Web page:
Monday, May 12, 2008

Rats feel peer pressure too

It's not just humans who succumb to peer pressure - rats do too. Brown rats have a tendency to disregard personal experiences and copy the behaviour of their peers. What's more, the urge to conform appears to be so strong that they will choose to eat food they know to be unpalatable when interacting with other rats that have done the same.

Bennett Galef and Elaine Whiskin at McMaster University in Hamilton, Ontaria, Canada, put rats off cinnamon-flavoured food pellets by injecting the animals with a nausea-inducing chemical after their meals. Given a choice, these trained animals preferred to eat cocoa-flavoured food pellets.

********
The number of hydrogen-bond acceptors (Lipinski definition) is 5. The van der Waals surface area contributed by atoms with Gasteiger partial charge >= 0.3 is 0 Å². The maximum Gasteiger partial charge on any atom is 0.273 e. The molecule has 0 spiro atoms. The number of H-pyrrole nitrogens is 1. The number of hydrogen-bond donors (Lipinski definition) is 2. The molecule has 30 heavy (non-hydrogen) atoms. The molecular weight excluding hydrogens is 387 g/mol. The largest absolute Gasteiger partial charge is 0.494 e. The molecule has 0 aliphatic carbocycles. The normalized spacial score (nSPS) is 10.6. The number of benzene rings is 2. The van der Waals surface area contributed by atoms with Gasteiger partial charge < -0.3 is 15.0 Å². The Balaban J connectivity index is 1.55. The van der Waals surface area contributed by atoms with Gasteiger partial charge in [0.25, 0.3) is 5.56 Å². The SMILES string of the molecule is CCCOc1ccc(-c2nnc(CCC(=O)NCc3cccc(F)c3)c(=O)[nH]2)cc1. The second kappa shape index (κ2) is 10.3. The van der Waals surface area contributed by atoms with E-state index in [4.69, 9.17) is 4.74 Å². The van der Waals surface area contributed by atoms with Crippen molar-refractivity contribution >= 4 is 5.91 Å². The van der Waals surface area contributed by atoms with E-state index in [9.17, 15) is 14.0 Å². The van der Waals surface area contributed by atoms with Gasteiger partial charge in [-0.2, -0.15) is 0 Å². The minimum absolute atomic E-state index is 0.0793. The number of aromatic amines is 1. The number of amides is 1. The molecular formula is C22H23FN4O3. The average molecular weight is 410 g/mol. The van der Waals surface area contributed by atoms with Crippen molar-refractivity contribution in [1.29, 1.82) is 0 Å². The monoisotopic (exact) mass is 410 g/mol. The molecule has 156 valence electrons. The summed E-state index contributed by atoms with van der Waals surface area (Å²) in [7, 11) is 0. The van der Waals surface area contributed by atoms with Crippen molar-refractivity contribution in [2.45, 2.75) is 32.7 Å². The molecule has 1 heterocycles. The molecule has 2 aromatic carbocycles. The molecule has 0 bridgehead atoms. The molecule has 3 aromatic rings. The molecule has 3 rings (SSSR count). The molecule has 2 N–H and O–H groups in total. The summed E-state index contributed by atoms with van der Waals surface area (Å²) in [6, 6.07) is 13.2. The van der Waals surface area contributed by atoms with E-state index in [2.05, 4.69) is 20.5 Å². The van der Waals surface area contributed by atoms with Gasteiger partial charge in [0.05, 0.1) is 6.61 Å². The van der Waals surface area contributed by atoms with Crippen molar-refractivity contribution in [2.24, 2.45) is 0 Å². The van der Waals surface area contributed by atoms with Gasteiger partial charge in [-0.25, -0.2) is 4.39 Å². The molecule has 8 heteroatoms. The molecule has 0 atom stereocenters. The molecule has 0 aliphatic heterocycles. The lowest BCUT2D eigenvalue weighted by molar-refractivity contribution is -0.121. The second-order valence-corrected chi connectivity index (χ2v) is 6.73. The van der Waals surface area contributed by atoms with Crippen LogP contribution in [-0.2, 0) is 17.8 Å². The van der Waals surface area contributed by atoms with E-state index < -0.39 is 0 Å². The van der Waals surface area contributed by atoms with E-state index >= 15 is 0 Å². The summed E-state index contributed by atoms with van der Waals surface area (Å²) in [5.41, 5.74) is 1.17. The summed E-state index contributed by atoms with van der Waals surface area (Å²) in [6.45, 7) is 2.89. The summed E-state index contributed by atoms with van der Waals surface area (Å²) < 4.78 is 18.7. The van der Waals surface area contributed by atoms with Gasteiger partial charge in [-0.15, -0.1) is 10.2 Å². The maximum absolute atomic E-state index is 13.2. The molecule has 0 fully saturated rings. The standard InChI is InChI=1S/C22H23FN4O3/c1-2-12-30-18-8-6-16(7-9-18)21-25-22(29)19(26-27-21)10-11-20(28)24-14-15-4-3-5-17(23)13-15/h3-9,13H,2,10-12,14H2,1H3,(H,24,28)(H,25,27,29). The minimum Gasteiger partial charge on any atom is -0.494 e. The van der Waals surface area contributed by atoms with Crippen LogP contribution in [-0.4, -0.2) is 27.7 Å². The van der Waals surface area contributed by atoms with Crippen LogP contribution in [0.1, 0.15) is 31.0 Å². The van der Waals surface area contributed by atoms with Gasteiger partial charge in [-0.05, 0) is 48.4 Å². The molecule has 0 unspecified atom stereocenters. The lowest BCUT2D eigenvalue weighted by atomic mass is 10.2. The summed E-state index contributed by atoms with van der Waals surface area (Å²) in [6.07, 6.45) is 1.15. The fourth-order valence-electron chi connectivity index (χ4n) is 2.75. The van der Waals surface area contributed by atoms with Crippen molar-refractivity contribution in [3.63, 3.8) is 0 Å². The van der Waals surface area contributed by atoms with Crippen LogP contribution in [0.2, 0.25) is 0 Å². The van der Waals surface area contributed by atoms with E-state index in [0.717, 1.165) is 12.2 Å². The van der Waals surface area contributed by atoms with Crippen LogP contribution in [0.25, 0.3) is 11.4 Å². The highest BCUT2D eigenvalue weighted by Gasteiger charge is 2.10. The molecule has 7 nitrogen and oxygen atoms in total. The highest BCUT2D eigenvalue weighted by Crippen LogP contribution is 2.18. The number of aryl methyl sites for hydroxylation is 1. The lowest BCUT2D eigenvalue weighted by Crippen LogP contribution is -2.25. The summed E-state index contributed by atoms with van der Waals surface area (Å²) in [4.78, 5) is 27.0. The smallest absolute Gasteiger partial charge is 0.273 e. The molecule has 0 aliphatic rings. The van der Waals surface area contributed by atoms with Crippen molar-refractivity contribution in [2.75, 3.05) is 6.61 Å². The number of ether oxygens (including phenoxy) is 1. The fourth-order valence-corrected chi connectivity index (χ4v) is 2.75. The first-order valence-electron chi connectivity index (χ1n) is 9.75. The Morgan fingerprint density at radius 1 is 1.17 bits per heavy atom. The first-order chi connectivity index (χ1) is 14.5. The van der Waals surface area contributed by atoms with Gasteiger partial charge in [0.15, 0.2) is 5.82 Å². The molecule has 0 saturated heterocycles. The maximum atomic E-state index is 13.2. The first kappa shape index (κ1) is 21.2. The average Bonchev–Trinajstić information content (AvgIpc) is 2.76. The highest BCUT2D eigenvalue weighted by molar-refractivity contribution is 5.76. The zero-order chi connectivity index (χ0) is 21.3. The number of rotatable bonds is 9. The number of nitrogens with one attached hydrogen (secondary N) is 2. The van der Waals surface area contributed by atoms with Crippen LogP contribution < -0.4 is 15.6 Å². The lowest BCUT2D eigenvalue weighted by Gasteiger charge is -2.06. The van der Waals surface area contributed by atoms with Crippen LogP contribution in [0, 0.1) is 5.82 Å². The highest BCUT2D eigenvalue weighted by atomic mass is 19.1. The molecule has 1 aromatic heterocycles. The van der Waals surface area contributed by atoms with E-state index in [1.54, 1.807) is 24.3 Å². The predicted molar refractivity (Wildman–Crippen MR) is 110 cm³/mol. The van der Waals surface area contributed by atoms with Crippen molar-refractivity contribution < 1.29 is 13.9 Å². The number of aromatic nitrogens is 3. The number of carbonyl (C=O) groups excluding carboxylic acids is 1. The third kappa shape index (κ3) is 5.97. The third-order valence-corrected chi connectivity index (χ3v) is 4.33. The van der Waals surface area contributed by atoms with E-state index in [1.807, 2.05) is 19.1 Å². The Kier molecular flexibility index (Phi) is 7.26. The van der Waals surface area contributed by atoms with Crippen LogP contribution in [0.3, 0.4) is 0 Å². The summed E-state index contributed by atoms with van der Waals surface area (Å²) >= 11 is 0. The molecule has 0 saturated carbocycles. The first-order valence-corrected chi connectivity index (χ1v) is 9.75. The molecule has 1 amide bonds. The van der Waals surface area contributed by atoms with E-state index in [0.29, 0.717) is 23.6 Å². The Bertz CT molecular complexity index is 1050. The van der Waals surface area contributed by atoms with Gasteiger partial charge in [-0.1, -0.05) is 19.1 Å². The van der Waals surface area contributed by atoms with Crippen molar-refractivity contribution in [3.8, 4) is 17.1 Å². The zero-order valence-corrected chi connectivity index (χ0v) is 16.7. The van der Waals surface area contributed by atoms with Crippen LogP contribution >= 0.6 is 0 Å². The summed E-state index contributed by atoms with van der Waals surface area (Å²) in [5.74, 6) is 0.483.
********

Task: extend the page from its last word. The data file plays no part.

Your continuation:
However, when those rats then spent time with "demonstrator" rats that had just eaten and smelt of cinnamon, they regained their liking for it (Animal Behaviour, DOI: 10.1016/j.anbehav.2007.11.012).

Until now, humans and chimps were the only other animals known to conform in this way. Andrew Whiten from the University of St Andrews, UK, says that the discovery emphasises the importance of social learning in the animal kingdom.

The big question now, he says, is why they conform. "It's not immediately obvious why a rat or chimp or human would cast aside what it knows from its own experience and adopt an inferior course of action just because everybody else is doing it."

Original here

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